While characters are just the atoms of text editing and thus most operations, there are motions that use them as markers for bigger actions. For example, we can use dt- (Delete To DASH) to delete everything up to the next dash.
We specify words with w:
- cw – Change content from current cursor position up to the next Word
- daw – Delete All content of and around the Word at the current cursor position
Note how the first example distinguishes a word as a motion (pointer to a direction or position) versus the second using a word as the actual action text object.
Sentences use the character s. Furthermore, a sentence ends at a period, exclamation point, or question mark, followed by whitespace.
Indeed, to select this entire sentence, we just place the cursor on one of its words (from I to the ending) and use vis to get everything, excluding the trailing punctuation and whitespace.
In addition, there are the ( and ) motions, which allow us to use a command like d( to delete everything from the current cursor position to the beginning of the current sentence.
We work on paragraphs via p. They are surrounded by empty lines and usually benefit the most from the beginning and end markers.
For example, we can place the cursor at the comma in this sentence, and d} will leave only “For example”. All of the following text in the paragraph, including this sentence, will vanish.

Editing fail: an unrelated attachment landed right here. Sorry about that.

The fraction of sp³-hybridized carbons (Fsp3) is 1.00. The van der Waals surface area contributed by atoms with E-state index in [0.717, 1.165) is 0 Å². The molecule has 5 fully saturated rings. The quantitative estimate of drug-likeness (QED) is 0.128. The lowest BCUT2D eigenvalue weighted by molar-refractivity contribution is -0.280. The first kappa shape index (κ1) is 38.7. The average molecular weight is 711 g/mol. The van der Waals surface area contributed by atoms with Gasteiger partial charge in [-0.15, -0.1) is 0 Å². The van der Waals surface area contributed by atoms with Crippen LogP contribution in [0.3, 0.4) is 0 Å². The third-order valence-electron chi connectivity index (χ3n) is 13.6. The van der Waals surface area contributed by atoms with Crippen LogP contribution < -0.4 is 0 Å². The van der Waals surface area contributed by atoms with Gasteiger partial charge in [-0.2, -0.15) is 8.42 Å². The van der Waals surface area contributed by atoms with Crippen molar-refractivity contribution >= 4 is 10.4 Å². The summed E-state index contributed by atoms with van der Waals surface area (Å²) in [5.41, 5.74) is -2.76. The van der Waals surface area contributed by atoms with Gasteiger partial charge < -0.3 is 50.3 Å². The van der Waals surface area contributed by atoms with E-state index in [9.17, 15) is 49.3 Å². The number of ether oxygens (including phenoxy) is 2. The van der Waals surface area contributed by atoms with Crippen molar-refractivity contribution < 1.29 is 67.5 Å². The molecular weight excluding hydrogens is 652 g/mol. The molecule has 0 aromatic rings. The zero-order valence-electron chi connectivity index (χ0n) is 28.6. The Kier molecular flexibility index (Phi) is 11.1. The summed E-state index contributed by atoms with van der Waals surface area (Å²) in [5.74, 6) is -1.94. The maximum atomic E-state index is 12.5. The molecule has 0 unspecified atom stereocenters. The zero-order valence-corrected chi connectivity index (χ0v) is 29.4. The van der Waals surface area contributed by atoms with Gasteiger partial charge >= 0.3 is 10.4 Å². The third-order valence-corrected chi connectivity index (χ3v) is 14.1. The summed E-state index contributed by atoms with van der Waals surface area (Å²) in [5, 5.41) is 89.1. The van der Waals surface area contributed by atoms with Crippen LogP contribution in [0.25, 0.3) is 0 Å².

What if we want to define a new text object?
6. Custom Text Objects and Motions
Since vi supports scripting, we can create or simulate many complex behaviors. Furthermore, there is also an out-of-the-box mechanism for custom selections.
6.1. Command Mappings
Scripting in the Vi editor is commonly done by adding lines to the vimrc configuration file:
xnoremap il g_o^ onoremap il :normal vil
In this example, we use xnoremap to map il in visual mode to the command g_o^. The latter instructs vi to:
- g_ (Go and select to the _ last non-space character of the line)
- o (move the cursor to the Other side of the selection, without changing it)
- ^ (select to the ^ beginning of the line)
The second line maps il in operator-pending mode to vil (now vg_o^) in normal mode. Thus, we have il for use like any other inside-command.
Alternatively, we can define objects on a per-session basis.
The Vi editor has 26 marks available. Each mark saves the current cursor position for future reference. We set marks with m, followed by a lower-case letter. Once set, we can use two commands in conjunction with a mark’s letter:
- ‘ (apostrophe) – go to a mark line’s beginning
- ` (backtick) – go to a mark’s position
These combinations represent movements so that they can be used in other commands. For example, by marking the beginning and end of a custom text segment with ma and MB, respectively, we can `av`b to select it or `ad`b to delete it.
Actually, marks are much more versatile, so that we can use the :help mark-motions command to check them out in-depth.
In this tutorial, we explored text objects and how to use them in the Vi editor. While there are many, here is a good and concise vi cheat sheet, which covers much of what we discussed, as well as a lot more.
In conclusion, one can even play a game to learn the intricacies of this classical editor.